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Dozens of creative and disruptive actions were held across Australia under the banner of “drawing a red line” on new coal. Organised by Front Line Action on Coal (FLAC) and local Stop Adani groups, people from Auckland to Melbourne and many regional communities protested outside politicians’ offices, dropped banners over freeways and blockaded coal train lines.

Polls show more than 55% of Australians oppose the Adani coalmine, with about 70% opposing government financial support for it.

The Fare Network (Football Against Racism in Europe) is an organisation that tracks racism and homophobia in the football (soccer) world. For the 2018 World Cup in Russia, they set up a series of “diversity houses” for the LGBTQI community and people of colour.

Now in St Petersburg, they have been evicted from the building they were leasing for these safe spaces. Other tenants are also reportedly under instruction not to offer subleases, leaving only the brutal symbolism of a diversity house shuttered.

Commonwealth Director of Public Prosecutions Sarah McNaughton SC recently filed criminal charges against Canberra lawyer Bernard Collaery and his client, a former officer of the Australian Secret Intelligence Service (ASIS).

More than 100,000 people took to the streets on June 30, in about 750 cities and towns in every state across the country, to protest the separation of immigrant children from their parents seeking asylum and denounce President Donald Trump’s “zero tolerance” policy that made this cruel practice possible, writes Barry Sheppard from San Francisco.

Those that are angry with Trump-style migrant policies must show equal anger towards governments in Europe, writes Nick Dearden.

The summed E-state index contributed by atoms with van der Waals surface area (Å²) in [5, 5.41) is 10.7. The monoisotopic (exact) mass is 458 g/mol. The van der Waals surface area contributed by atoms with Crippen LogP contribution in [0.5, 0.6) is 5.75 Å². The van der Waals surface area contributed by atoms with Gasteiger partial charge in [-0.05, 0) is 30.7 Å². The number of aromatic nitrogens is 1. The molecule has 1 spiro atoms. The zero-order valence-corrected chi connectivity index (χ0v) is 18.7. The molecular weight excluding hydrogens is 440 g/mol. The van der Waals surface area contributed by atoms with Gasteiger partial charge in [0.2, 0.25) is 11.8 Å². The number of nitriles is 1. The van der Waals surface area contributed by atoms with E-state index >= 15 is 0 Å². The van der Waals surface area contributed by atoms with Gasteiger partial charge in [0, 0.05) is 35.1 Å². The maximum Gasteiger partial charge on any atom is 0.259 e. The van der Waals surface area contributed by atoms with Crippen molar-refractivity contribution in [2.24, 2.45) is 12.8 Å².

“Say it loud, say it clear, refugees are welcome here” is a chant that has been synonymous with the refugee rights movement in Australia since I became active some years ago.

That was a time when putting children in detention was, to some extent, something to hide — not a policy to win support from your voting base.

A protest at the University of Sydney on June 27 demanded the University Senate drop its talks with the multibillion dollar Ramsay Centre for Western Civilisation, which had offered millions to the university to offer a “Western Civilisation” degree.

While there have been some major legislative advances for LGBTI rights in Latin America, there is still much to be done, writes Erin Fiorini.

"The refugee crisis is a union issue, as well as a social justice issue," Australian Services Union (ASU) NSW and ACT deputy secretary Judith Wright told about 100 people on June 27 at the "Change the Rules for Refugees" forum organised by Unions for Refugees.

"The ASU has members in support services for refugees. They see first-hand the results of the oppression and violence suffered by asylum seekers," she said.

Delivery rider Josh Klooger told the Fair Work Commission on July 3 that he deserves rights and protections, after Foodora sacked him earlier this year when he challenged their low rates and poor conditions.

The hearing is the first involving an unfair dismissal of a worker in the gig economy.

Ahead of the hearing, Klooger said: “Riders deserve fair rates, superannuation and protections when they are sick and injured on the job.

"We deserve the right to be able to challenge unfair sackings and speak out about the way we are treated.

“Cultural insurgency” is all the buzz these days, but it is also a very real phenomena in the age of mass disillusionment with neoliberal capitalism.

People are not only sick of the market-knows-best mantra being shoved down our throats by corporate and political elites but are sharply aware that cultural spaces are being increasingly monopolised and manipulated by big business.

Venezuela’s lesbian, gay, bisexual, transgender and intersex (LGBTI) community held their annual pride march in Caracas on July 1.

This year’s march was larger than last year’s event and formed part of continental gay pride activities with large demonstrations held in Colombia, Argentina and Brazil.